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Converting a Purely Electrical Household to Part Gas, Part Electrical: How It's Done

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There are many households that use only electricity to power and fuel everything in the home. Even furnaces and stoves use only electricity. If you want to begin saving a lot of money on your electrical bill every month, you may be motivated to switch some appliances over to gas. In a home that has never had a gas line before, that becomes a little tricky. However, your plumber can help you with this project. Gas line installation services are explained below. 

Buy the Gas Appliances You Want to Connect

It helps the plumber when you have already purchased the gas appliances you want to connect. This includes a gas furnace, a gas water heater, and a gas stove. All of these appliances will require their own separate hook-ups and connecting lines to the main gas line. Ergo, if you have the appliances in hand and ready for installation, the plumber can see where he/she needs to install the gas line connections and how to run the gas line into the house. 

Ask the City to Come out and Mark Where the Gas Line Is Supposed to Go

If you intend to tap the city gas lines for your personal gas line, you have to be close enough to the city gas lines to do so. Have the city send someone out to mark off where the nearest gas line is. Then request the installation of a gas meter and a gas line from the city line to your house. Once the city's crew has completed these tasks, then the plumber can pick up where the city crew left off at your house.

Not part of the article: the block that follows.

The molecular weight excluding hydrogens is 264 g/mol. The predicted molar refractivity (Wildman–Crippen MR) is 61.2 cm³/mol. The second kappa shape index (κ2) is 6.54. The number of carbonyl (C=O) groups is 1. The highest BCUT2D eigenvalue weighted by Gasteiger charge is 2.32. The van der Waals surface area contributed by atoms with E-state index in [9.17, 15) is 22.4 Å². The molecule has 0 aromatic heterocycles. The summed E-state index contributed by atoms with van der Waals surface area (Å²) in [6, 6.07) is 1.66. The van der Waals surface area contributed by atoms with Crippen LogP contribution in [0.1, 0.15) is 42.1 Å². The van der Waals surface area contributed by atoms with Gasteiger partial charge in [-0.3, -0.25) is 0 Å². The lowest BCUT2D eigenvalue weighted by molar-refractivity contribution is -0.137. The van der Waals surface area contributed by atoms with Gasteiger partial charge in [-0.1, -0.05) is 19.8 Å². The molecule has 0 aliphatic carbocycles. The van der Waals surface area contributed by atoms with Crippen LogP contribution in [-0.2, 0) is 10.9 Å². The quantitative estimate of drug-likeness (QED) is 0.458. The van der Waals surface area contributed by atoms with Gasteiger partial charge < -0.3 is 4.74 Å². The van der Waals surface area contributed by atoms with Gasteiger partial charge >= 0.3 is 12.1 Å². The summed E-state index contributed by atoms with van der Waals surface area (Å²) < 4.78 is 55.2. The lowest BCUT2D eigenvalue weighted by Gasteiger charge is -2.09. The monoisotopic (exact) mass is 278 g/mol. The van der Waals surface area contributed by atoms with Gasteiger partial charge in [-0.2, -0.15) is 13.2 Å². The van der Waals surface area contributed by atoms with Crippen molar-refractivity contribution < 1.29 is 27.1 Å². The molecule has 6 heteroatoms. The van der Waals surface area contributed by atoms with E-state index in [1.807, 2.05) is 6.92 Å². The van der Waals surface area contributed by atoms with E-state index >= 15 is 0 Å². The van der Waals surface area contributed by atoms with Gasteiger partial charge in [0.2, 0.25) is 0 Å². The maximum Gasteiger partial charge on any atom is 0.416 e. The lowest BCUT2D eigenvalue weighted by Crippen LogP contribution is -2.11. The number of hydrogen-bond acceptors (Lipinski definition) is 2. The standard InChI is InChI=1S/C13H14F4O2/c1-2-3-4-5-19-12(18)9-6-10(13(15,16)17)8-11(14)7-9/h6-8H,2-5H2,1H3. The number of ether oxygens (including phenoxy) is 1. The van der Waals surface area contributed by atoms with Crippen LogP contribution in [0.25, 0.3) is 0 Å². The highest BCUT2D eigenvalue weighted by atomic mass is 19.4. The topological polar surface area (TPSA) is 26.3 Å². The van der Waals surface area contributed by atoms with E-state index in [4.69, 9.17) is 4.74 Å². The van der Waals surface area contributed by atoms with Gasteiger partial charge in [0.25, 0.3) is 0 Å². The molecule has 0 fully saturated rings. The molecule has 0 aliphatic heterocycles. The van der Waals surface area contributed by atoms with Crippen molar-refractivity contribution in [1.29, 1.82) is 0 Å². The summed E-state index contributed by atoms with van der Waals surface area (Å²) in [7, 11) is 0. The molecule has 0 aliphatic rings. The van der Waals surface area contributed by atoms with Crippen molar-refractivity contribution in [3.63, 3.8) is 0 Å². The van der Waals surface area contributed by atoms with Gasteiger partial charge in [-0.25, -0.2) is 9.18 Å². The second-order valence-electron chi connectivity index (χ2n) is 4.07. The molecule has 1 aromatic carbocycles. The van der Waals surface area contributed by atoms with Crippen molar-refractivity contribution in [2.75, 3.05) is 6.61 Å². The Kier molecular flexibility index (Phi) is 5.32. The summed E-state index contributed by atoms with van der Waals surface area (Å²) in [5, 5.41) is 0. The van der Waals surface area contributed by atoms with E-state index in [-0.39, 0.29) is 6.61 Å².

Connect he Gas Line to the House to the Appliances

Here is where the plumber begins the real work of installing the pipelines for your gas needs. Most cities use natural gas and not propane. That really does not make much of a difference, but if your city uses propane for some reason, be sure your plumber knows what gas is in the lines. You should also make sure your new gas appliances fit with the type of gas your city patches through to your home.

There will be a pipe that leads from underground gas lines into and through the foundation of your home. There is a valve on this pipeline that is turned off. Leave it off, or you could be filling your basement or crawlspace with dangerously copious amounts of gas. The plumber will come in, look at where the city pipe is, and then examine where your furnace, water heater, and/or stove on the first floor are located. Then he/she will begin attaching a fresh pipe to the city gas line until the pipe reaches the areas where you want to install gas appliances. The plumber makes sure all of these pipes are secure and leak-proof. The plumber can install your gas water heater, but your stove and furnace will require an HVAC (heating, ventilation, and air conditioning) technician. After all gas appliances are in place, the plumber can finish installing the gas lines to these appliances, and then you are ready to start saving money.


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